If the parent or guardian of a disabled person dies, but leaves the disabled person assets, like gifts or inheritances, receiving those assets can cause the disabled person to lose his or her Medicaid or Social Security Benefits (SSI). This is where a special needs trust can help.
Federal and state laws allow parents and family members to set up what are called special needs trusts to hold gifts and inheritances that have been bequeathed to a disabled person. When these assets are held in a trust for the benefit of a disabled person, Medicaid and SSI will not consider the assets when deciding if the disabled person qualifies for those need-based government benefits.
Furthermore, the law allows the trust to pay for items that will enhance the disabled person's standard of living, such as:
A special needs trust also allows the person setting up the trust (usually a parent or guardian) to dictate who gets the remaining assets after the disabled person has passed away.
A special needs trust is a specialized form of trust that allows a disabled person to qualify for need-based public benefits like Medicaid and SSI. At the same time, this kind of trust permits the disabled individual to retain assets that would have otherwise made him or her over the asset limits to qualify for some forms of public benefits like Medicaid and SSI.
A special needs trust can make the difference between a trust beneficiary who can enjoy a private room in a nursing facility, take a trip to visit family, hire a trusted family caregiver, purchase a car, take educational courses, and a disabled person who cannot afford these things.
Thus, a special needs trust has two fundamental purposes:
The principle behind a special needs trust is to make the trust assets unavailable to the trust beneficiary. In other words, the trust beneficiary must have no power over or access to the trust assets for his or her own support and maintenance.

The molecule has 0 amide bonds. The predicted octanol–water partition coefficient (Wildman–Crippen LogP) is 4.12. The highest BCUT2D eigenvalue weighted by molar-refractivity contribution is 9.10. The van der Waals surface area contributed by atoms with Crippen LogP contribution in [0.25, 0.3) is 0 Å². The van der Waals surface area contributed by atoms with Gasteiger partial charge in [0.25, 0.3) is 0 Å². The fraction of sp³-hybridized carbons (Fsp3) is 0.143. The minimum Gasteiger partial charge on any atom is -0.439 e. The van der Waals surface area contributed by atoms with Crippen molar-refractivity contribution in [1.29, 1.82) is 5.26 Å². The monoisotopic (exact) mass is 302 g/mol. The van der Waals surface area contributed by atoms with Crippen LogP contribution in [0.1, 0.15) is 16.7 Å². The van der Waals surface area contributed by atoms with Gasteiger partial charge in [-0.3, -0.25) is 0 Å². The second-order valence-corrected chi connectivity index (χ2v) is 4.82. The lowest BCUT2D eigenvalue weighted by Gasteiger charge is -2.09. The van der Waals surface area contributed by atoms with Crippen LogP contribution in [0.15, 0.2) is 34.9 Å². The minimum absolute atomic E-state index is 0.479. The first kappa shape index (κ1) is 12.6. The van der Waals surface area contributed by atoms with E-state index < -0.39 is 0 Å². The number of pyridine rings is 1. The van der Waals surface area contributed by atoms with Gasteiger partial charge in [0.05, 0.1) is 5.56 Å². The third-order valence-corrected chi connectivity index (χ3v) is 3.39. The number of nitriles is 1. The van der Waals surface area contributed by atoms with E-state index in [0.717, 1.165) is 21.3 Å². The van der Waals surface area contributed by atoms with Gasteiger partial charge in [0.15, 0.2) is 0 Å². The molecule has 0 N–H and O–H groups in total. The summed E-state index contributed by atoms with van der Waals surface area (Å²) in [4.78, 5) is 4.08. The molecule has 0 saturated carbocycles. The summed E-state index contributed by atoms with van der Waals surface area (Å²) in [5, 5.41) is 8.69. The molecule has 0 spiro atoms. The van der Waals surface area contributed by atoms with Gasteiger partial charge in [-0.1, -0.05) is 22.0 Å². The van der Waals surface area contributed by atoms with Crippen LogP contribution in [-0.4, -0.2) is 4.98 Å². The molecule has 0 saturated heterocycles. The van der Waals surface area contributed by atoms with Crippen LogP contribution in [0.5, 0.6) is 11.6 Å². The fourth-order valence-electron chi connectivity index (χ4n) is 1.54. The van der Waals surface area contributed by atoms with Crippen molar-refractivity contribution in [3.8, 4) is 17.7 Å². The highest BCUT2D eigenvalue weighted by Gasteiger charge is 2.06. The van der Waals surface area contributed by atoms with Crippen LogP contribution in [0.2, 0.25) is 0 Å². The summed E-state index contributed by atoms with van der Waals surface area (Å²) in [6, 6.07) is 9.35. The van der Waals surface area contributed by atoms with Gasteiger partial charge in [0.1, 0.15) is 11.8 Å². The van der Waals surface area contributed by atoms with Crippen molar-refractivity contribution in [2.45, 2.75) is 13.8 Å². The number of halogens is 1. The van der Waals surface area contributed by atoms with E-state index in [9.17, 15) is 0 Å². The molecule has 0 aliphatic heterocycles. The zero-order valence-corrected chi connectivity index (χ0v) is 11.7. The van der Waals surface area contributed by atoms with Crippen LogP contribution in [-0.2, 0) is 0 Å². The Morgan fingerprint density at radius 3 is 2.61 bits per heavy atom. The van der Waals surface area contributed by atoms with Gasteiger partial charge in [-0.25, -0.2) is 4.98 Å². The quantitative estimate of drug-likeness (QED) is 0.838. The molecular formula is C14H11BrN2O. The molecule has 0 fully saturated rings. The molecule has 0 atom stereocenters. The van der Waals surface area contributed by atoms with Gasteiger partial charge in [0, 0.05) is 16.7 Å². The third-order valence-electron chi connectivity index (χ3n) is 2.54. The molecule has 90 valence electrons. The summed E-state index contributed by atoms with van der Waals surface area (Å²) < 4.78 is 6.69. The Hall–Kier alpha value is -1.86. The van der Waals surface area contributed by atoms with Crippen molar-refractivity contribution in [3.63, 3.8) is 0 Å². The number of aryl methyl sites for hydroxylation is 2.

Rather, authority rests with the trustee who has absolute and sole discretion in making distribution decisions. By doing so, the trust assets do not count against the beneficiary's financial eligibility for public benefits like Medicaid or SSI.
Another important and related characteristic of a special needs trust is the fact that it is an irrevocable trust. After the trust has been created and funded, the assets cannot be returned to the creator, whether the creator is the trust beneficiary or anyone else.
Moreover, distributions from the trust must be for the beneficiary's sole benefit. The federal law that allows a special needs trust to enjoy the special status of being an exempt asset requires that it be created for the benefit of the trust beneficiary only, and only during his or her lifetime. Thus, a special needs trust will not work as a tool for transferring wealth to future generations.
Finally, the beneficiary of the trust must have a disability and be able to show proof of that disability. This proof can be formal as determined by SSI and Medicaid or informal as per a physician's letter.
There are two basic types of special needs trusts:
A first-party trust is funded with the trust beneficiary's own assets and is also referred to as self-settled trusts or pooled trusts. A first-party trust can be created by the beneficiary him or herself, his or her agent, a representative payee, or by court order.
Typical assets used to fund a first-party trust are:
A third-party trust is one that is funded by anyone other than the trust beneficiary. Assets that belong to the beneficiary cannot be put into a third party trust, because this would trigger a Medicaid payback after the beneficiary has passed away.
A third-party trust can be created by any third-party, but are typically created by a parent or grandparent, or an agent for a third party––usually a guardian or agent under a durable power of attorney.
Common examples of third-party trusts include:
Third-party trusts are more flexible than first-party trusts and can be created as part of an overall estate plan. For example, a parent’s last will and testament can create a testamentary trust and authorize the trustee to create and fund a special needs trust for the benefit of a disabled child.
Similarly, a parent can create a third-party trust now, include the proper language to fund the trust in his or her Will or trust, and then the trust will be funded at the death of the creator.
Other advantages of third-party trusts are:
Special needs trusts can be complicated because they must be administered by the letter of the law. This is where an experienced estate planning attorney can help.
An experienced estate planning attorney will know how to administer a special needs trust for a person with special needs so that the trust stays in compliance with Medicaid and SSI.
For more information or for help with setting up and administering a special needs trust, contact an experienced estate planning attorney today for a free consultation.